The role of TEL advisors as change agents in their institutions was discussed. Staff perceive many barriers when considering the role of technology in their teaching, for example, their workload or their own abilities or confidence. TEL employees need to be empowered to influence change by working with senior management and encouraging them to lessen some of those barriers via policy or a culture of innovation. It is also important for us to contextualise high-level strategic TEL objectives for departmental staff. The JISC Change Agents’ Network and their SEDA-accredited Institutional Change Leader Award – which Phil is currently undertaking – is aimed at recognising and supporting this aspect of the TEL role.

To read more about the project and the seven emerging themes, see the ‘How do you change the learning landscape?’ report.

 Keynote – Richard Watson

Author, speaker and co-founder of Futures House Europe (scenario-planning and strategic consultancy group)

The conference ended on a cautionary note, with Richard Watson’s ‘Digital vs Human’ keynote address. Richard writes and advises organisations on the future and future trends. He began by celebrating the fact that people were physically gathered in a room in a technology-focused conference – it is proof of the continued value humans place on face-to-face interaction. Richard focused on how technologies are changing human behaviour. Richard lamented statistics he had read that in the coming year or two, phones will outnumber people and almost 3/4 of 10 year olds will have a phone. Yes, technologies can foster human interaction, he says – Skype etc. – but Richard’s concern is around information overload from a deluge of digital devices. He warns us to guard against short attention spans and a state of ‘continuous partial attention’ – a term coined by Microsoft researcher, Linda Stone – whereby we are interacting with multiple devices but not meaningfully engaging with content. A few key messages resulted from Richard’s observations and anecdotes:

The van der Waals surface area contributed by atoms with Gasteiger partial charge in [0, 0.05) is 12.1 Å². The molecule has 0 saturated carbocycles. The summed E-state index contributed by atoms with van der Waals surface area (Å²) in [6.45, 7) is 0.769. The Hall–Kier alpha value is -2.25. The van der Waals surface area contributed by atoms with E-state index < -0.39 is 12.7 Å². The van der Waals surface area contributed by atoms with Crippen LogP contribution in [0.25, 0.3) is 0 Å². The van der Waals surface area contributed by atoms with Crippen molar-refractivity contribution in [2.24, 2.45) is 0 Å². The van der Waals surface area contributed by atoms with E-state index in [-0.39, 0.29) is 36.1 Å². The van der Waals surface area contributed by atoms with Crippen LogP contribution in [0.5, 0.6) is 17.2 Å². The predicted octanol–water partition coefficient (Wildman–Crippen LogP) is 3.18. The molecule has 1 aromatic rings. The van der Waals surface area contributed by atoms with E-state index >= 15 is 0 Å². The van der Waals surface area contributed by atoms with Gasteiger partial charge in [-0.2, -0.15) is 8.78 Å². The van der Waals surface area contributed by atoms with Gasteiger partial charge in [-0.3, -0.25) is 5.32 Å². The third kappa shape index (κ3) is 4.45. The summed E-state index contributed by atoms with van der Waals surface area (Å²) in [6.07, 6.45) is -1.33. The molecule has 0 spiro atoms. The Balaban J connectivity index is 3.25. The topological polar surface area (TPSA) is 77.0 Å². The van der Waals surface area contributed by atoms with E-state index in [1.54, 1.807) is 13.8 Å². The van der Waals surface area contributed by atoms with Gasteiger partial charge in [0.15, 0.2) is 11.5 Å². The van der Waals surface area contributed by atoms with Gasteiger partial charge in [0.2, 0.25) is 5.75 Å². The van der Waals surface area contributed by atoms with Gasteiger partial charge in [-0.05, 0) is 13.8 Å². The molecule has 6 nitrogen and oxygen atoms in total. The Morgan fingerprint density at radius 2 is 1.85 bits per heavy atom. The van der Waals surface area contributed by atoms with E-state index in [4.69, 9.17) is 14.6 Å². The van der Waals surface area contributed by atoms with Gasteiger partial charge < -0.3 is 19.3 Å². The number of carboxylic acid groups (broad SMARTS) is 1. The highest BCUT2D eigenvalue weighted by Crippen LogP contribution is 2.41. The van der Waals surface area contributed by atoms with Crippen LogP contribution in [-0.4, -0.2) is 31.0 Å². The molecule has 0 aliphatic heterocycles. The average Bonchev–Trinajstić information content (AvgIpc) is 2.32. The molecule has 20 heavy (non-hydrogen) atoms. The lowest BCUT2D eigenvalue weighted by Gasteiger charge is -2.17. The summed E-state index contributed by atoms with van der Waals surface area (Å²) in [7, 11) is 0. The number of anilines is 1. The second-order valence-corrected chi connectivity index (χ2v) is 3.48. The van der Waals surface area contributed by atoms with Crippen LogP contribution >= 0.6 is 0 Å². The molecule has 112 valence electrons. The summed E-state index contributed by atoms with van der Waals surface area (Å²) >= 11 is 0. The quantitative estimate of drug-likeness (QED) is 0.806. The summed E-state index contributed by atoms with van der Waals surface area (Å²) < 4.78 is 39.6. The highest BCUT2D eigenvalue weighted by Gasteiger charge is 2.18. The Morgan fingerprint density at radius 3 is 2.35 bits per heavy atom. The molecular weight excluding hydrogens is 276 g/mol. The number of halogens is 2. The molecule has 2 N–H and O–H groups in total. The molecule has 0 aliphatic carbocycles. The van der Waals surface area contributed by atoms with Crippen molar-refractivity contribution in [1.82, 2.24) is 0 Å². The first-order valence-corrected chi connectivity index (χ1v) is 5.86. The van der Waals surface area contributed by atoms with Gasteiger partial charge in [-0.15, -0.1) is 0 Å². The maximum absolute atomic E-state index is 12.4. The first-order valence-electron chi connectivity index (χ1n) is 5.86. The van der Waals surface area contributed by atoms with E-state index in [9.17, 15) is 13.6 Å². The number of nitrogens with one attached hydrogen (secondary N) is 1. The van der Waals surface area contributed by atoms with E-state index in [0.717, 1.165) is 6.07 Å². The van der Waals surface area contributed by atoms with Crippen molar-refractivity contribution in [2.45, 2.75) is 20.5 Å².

• Digital technologies need to enhance human communication, not replace them.
  • Don’t rush to throw out the chalkboard in favour of the iPad; both are suitable for their own purposes. 
  • Don’t forget to switch off your devices and your mind. Recharging batteries is not just for our phones and tablets, and regular time away from the digital world will rejuvenate the mind and make us more productive. 

Ultimately Richard believes in ‘Digital and Human’ rather than ‘Digital versus Human’, and his address was a reminder to ask ‘why’ when adopting a new technology in education – something we encourage as a team.

There were plenty of interesting parallel sessions I couldn’t attend, but you can find links to the full programme, slides and recordings below. Each session had a live-tweeter (their Twitter handles are available from the session’s summary in the programme page) summarising the main points and activities from that session, so, as always, check out the hashtag (#digifest15) to review the conversation.

In the comments below, share your thoughts on any of the reports or initiatives from the Day 2 round-up. Do the project themes/results reflect your experience or priorities? Do you think augmented reality could be applied at York St John? What do you see as the biggest challenge to changing the learning landscape or enhancing the digital student experience? 



Roisin Cassidy

Working to the Directorate’s annual objectives and the TEL Quality Framework, Róisín’s role as a TEL Advisor is to proactively support and develop staff in using technology to enhance the student learning experience. Her main focus will be to advise academic staff on effective use of learning technologies to develop innovative learning resources, processes and practices. She will also provide staff advice and development on the core TEL systems and technologies, with particular responsibility for Mahara and Turnitin. Róisín is also interested in how ‘Open Badges’ could be employed to facilitate motivation and reward in student learning and staff development at York St John. Roisin is the primary contact for colleagues in the Faculty of Arts & the Business School.